CHUPACABRA TERRITORY (LAIR OF THE BEAST)

PrintE-mail Written by John Townsend

Heading into the unknown in search of a mysterious beasts armed with little more than your wits and a snazzy camera has long been a template for aspiring filmmakers when approaching the found footage format. Bigfoot is a popular protagonist, but for his film Matt McWilliams has chosen the elusive American nasty, the Chupacabra. Generic, familiar and largely frustrating, Chupacabra Territory (or Lair Of The Beast depending on your preference) does at the very least bring something new to the canon: here the lead, who happens to be both student zoologist and chanting witchette, using masturbation and sex to help her commune with the spirits of the forest. Well, she would wouldn’t she.

 

Said horny mystic-cum-nature lover is Amber (Nicklin), who along with sweet-on-her-but-hasn’t-told-her Joe (Reed) is convinced of the mythical creature’s existence. Dragging along reluctant cameraman Dave (Jansen), who only offers some enthusiastic screaming when required, and cynic Morgan (Hayek, channelling his best Judd Nelson from The Breakfast Club), the unlikely group of explorers head out. Together they encounter suspicious locals, secretive cops, random hikers and the malevolent namesake of the piece.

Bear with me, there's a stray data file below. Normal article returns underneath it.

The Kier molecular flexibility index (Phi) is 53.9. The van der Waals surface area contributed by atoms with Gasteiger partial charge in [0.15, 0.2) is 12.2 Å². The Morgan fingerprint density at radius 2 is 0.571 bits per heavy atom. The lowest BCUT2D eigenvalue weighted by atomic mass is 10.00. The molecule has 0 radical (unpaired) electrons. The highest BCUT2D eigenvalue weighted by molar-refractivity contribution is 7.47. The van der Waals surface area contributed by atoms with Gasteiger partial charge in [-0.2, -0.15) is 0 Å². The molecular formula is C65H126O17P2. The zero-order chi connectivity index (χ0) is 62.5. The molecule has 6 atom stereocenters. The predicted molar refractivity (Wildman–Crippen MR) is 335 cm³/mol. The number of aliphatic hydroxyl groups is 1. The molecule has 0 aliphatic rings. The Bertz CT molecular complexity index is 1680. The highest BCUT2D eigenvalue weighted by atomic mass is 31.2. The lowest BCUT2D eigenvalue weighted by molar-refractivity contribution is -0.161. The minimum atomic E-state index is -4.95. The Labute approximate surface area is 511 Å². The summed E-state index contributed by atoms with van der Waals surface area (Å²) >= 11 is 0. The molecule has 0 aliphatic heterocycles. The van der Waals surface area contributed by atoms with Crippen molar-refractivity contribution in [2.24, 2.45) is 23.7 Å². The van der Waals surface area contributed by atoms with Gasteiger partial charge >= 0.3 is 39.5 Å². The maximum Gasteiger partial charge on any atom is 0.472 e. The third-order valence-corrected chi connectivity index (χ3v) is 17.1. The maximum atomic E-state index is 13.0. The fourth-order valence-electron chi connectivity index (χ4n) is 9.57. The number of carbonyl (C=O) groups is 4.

As a horror film, Chupacabra Territory doesn’t work. The characters are unengaging to the point of unlikeable, leaving you with no-one to root for, and the supporting cast flit in and out of the film often for little or no apparent reason. The monsters are seen only through glimpses in the dark, and while not fundamentally an issue, here it feels like a lack of confidence.

 

As a found footage film, Chupacabra Territory does everything you would expect, without doing any of it particularly well. The GoPro is the new weapon of choice, and at least brings some camera justification, but you have to work hard to see what is going on at times, and this creates an unwelcome feeling of nausea. There’s also the genre-old issue of understanding who’s filming whom, when and why, and once you start questioning the mechanics, like our hapless foursome, there really is no way back.

 

Low budget, independent filmmaking must be supported, and there is no doubt everyone involved with Chupacabra Territory is really trying but sadly the film is let down by a flimsy premise and rough script that never feels entirely coherent. There is some mild menace, but no more than what is created simply by waving a camera around in the dark with some scary noises being made off screen. And then there’s the masturbation. Right…

 

CHUPACABRA TERRITORY (LAIR OF THE BEAST) / CERT: 18 / DIRECTOR & SCREENPLAY: MATT MCWILLIAMS / STARRING: SARAH NECKLINE, MICHAEL REED, ALEX HAYEK, BRYANT JANSEN / RELEASE DATE: OUT NOW



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